[Samba] sssd on a DC

Jonathan Hunter jmhunter1 at gmail.com
Sat May 9 19:36:35 MDT 2015

Thanks all.

I have manually copied across idmap.ldb to my other DCs, and run "net
cache flush" which I think think does the same as above.

Things seem to be working much better in this respect now. I still
think it's a temporary fix i.e. I'll need to manually copy across
idmap.ldb and flush the cache again if the set of users editing files
in sysvol changes - but for now it's at least solved the immediate
issue for me, so thank you.

For reference, the command I was using to test out group policy was:
C:\> gpupdate /force /wait:-1

which tells gpupdate to wait until the very end before returning -
much easier to see any error messages this way.

On 10 May 2015 at 02:22, Achim Gottinger <achim at ag-web.biz> wrote:
> Hello Jonathan and Rowlaand,
> Am 09.05.2015 um 17:46 schrieb Rowland Penny:
>> On 09/05/15 18:20, Jonathan Hunter wrote:
>>> Hi,
>>> I have a query about the use of sssd on a Samba4 DC. Background is as
>>> follows:
>>> I have two DCs and would like to synchronise files between the two
>>> machines. This is for sysvol replication - I am using lsyncd (
>>> https://code.google.com/p/lsyncd/ ) to trigger an rsync whenever files
>>> change.
>>> However I have hit a predictable problem, which is that since there is
>>> no synchronised UID mapping between the two servers (they are both DCs
>>> so rid mapping won't work), when I update a group policy using the
>>> Windows tools, and the rsync job runs in response, my client machines
>>> aren't able to successfully apply the policy when they reboot /
>>> gpupdate. Error messages from Windows are along the lines of:
>>> "The processing of Group Policy failed. Windows attempted to read the
>>> file \\domain.tld\sysvol\domain.tld\Policies\{g-u-i-d}\gpt.ini from a
>>> domain controller and was not successful. Group Policy settings may
>>> not be applied until this event is resolved. [...]"
>>> I can run "samba-tool ntacl sysvolreset" on the offending DC and that
>>> fixes things straight away.. but only until a client requests a GPO
>>> from the *other* DC, at which point the file ownerships on /that/ one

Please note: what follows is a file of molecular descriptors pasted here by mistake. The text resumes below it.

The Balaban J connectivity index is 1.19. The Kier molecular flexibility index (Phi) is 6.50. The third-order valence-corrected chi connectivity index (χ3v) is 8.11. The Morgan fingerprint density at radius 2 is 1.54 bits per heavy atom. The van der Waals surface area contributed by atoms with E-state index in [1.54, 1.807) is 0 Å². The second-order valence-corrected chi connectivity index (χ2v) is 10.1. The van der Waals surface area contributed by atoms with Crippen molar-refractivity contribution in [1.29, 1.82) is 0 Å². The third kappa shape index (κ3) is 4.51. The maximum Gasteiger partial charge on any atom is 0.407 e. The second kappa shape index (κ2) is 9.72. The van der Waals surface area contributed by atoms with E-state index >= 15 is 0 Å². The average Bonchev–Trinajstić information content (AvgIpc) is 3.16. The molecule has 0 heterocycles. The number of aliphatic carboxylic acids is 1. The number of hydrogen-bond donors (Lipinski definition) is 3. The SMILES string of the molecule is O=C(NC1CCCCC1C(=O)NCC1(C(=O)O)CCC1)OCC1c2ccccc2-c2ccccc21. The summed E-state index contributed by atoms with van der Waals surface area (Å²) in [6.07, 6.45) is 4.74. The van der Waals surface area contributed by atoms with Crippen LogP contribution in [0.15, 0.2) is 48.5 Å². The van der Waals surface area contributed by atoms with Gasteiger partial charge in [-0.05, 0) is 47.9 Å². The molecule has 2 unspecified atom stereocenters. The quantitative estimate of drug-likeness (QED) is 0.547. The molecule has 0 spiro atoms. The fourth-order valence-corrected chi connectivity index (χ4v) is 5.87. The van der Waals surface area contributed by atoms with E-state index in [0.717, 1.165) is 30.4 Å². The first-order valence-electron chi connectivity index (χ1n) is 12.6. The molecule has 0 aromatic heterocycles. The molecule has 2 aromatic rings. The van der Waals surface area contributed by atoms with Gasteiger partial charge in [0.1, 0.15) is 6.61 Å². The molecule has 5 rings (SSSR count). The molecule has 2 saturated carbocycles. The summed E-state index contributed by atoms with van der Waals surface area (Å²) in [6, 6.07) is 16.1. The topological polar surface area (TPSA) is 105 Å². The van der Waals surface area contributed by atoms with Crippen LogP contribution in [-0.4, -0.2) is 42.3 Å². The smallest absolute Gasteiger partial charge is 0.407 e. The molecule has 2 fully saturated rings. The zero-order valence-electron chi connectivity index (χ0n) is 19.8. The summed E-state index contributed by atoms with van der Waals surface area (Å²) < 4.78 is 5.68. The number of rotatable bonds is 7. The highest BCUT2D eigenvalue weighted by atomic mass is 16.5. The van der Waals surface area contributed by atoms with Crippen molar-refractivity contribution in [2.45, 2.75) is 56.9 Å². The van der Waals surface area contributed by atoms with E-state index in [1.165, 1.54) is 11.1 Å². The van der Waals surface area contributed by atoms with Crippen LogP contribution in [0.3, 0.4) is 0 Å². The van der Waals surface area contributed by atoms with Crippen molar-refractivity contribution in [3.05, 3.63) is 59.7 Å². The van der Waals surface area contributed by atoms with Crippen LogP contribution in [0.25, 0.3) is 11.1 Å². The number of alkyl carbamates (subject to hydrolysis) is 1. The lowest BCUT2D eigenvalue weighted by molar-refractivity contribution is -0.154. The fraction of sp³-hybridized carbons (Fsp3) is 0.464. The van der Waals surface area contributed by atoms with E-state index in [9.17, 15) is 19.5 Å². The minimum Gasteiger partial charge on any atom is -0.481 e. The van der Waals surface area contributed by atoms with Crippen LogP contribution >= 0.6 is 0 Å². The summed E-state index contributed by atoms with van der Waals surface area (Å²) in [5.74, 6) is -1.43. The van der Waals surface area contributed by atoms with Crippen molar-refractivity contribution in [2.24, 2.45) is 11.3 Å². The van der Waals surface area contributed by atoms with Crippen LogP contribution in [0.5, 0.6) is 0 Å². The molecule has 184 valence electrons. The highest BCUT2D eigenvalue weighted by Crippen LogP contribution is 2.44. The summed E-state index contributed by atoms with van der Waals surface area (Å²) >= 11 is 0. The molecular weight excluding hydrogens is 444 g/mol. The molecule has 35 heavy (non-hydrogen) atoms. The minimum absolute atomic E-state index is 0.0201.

>>> are wrong, and I have to repeat the process again.
>>> After some previous advice (thanks Rowland) I think the best solution
>>> for me would be to install and configure sssd on the DCs to
>>> synchronise the UIDs and GIDs, at which point rsync in this way should
>>> work just fine.. However, I don't know enough about keytabs and
>>> suchlike.
>>> I have sssd configured at a basic level, but am getting a strange error.
>>>  From the log files of sssd, things look fine up to this point:
>>> [resolv_getsrv_send] (0x0100): Trying to resolve SRV record of
>>> '_ldap._tcp.domain.tld'
>>> but then the rest only looks like it works 50% of the time, i.e. when
>>> the above line resolves to the *other* DC.
>>> I have been testing sssd on DC1 first of all. When the above DNS query
>>> resolves to DC1, I get:
>>> [be_resolve_server_process] (0x0200): Found address for server
>>> dc1.domain.tld: [] TTL 900
>>> [ldap_child_get_tgt_sync] (0x0100): Principal name is: [DC1$@DOMAIN.TLD]
>>> [...]
>>> [sasl_bind_send] (0x0100): Executing sasl bind mech: gssapi, user: DC1$
>>> [sasl_bind_send] (0x0020): ldap_sasl_bind failed (-2)[Local error]
>>> [sasl_bind_send] (0x0080): Extended failure message: [SASL(-1):
>>> generic failure: GSSAPI Error: Unspecified GSS failure.  Minor code
>>> may provide more information (Server not found in Kerberos database)]
>>> [fo_set_port_status] (0x0100): Marking port 389 of server
>>> 'dc1.domain.tld' as 'not working'
>>> However, it's perfectly happy when the query resolves to DC2:
>>> [be_resolve_server_process] (0x0200): Found address for server
>>> dc2.domain.tld: [] TTL 900
>>> [ldap_child_get_tgt_sync] (0x0100): Principal name is: [DC1$@DOMAIN.TLD]
>>> [...]
>>> [sasl_bind_send] (0x0100): Executing sasl bind mech: gssapi, user: DC1$
>>> [child_sig_handler] (0x0100): child [8505] finished successfully.
>>> [fo_set_port_status] (0x0100): Marking port 389 of server
>>> 'dc2.domain.tld' as 'working'
>>> [set_server_common_status] (0x0100): Marking server 'dc2.domain.tld'
>>> as 'working'
>>> At first I thought it was something to do with the keytab file (which
>>> is a bit of a black box to me and I don't quite understand); I even
>>> extracted the keytab for DC1 and told sssd to use it directly, but I'm
>>> confused as to why DC1 would have a problem authenticating against
>>> itself, whereas DC2 is quite happy for it to do so.
>>> I used:
>>> # samba-tool domain exportkeytab /etc/krb5-dc1.keytab --principal-DC1\$
>>> and added to sssd.conf:
>>> krb5_keytab=/etc/krb5-dc1.keytab
>>> I suspect this is a samba query, not sssd, given the log messages
>>> above. Can anyone help suggest further debug commands / tests I can
>>> run?
>>> Both machines are CentOS 6.6; samba 4.1 compiled from source.
>>> Many thanks
>>> Jonathan
>> I think what you are hitting here is the problem where idmap.ldb is not
>> synced between DCs. This means that a windows group can have a different IDs
>> between DCs. A cure is to copy idmap.ldb from the first DC to the second DC
>> and then run 'samba-tool ntacl sysvolreset' , unfortunately, this doesn't
>> seem to work with the latest samba 4.2.x and it also seems that this will
>> not be fixed.
>> If this doesn't work, then I would recommend taking your problem to the
>> sssd list, they know more about sssd, after all they write it :-)
>> Rowland
> Copy idmap.ldb still works with 4.2.x. If one uses winbindd the cache file
> /var/cache/samba/gencache.tdb (location of that file may differ depending on
> the build options) must be removed after copying idmap.ldb.
> achim~
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